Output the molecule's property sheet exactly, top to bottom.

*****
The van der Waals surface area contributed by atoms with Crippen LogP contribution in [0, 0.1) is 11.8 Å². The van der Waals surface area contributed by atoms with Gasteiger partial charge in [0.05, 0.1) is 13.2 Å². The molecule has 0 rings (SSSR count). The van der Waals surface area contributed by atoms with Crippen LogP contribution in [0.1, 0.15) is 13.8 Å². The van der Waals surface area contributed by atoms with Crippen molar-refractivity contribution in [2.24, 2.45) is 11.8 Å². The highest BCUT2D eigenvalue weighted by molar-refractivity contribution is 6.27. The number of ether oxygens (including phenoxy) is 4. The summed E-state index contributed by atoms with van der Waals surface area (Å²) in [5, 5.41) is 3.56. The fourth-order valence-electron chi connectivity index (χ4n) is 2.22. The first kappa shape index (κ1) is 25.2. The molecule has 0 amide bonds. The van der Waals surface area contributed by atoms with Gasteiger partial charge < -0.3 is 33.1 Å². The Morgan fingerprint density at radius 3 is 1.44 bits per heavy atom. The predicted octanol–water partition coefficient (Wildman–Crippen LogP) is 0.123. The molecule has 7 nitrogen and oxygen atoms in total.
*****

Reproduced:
The van der Waals surface area contributed by atoms with Crippen LogP contribution in [0, 0.1) is 11.8 Å². The van der Waals surface area contributed by atoms with Gasteiger partial charge in [0.05, 0.1) is 13.2 Å². The molecule has 0 rings (SSSR count). The van der Waals surface area contributed by atoms with Crippen LogP contribution in [0.1, 0.15) is 13.8 Å². The van der Waals surface area contributed by atoms with Crippen molar-refractivity contribution in [2.24, 2.45) is 11.8 Å². The highest BCUT2D eigenvalue weighted by molar-refractivity contribution is 6.27. The number of ether oxygens (including phenoxy) is 4. The summed E-state index contributed by atoms with van der Waals surface area (Å²) in [5, 5.41) is 3.56. The fourth-order valence-electron chi connectivity index (χ4n) is 2.22. The first kappa shape index (κ1) is 25.2. The molecule has 0 amide bonds. The van der Waals surface area contributed by atoms with Gasteiger partial charge < -0.3 is 33.1 Å². The Morgan fingerprint density at radius 3 is 1.44 bits per heavy atom. The predicted octanol–water partition coefficient (Wildman–Crippen LogP) is 0.123. The molecule has 7 nitrogen and oxygen atoms in total.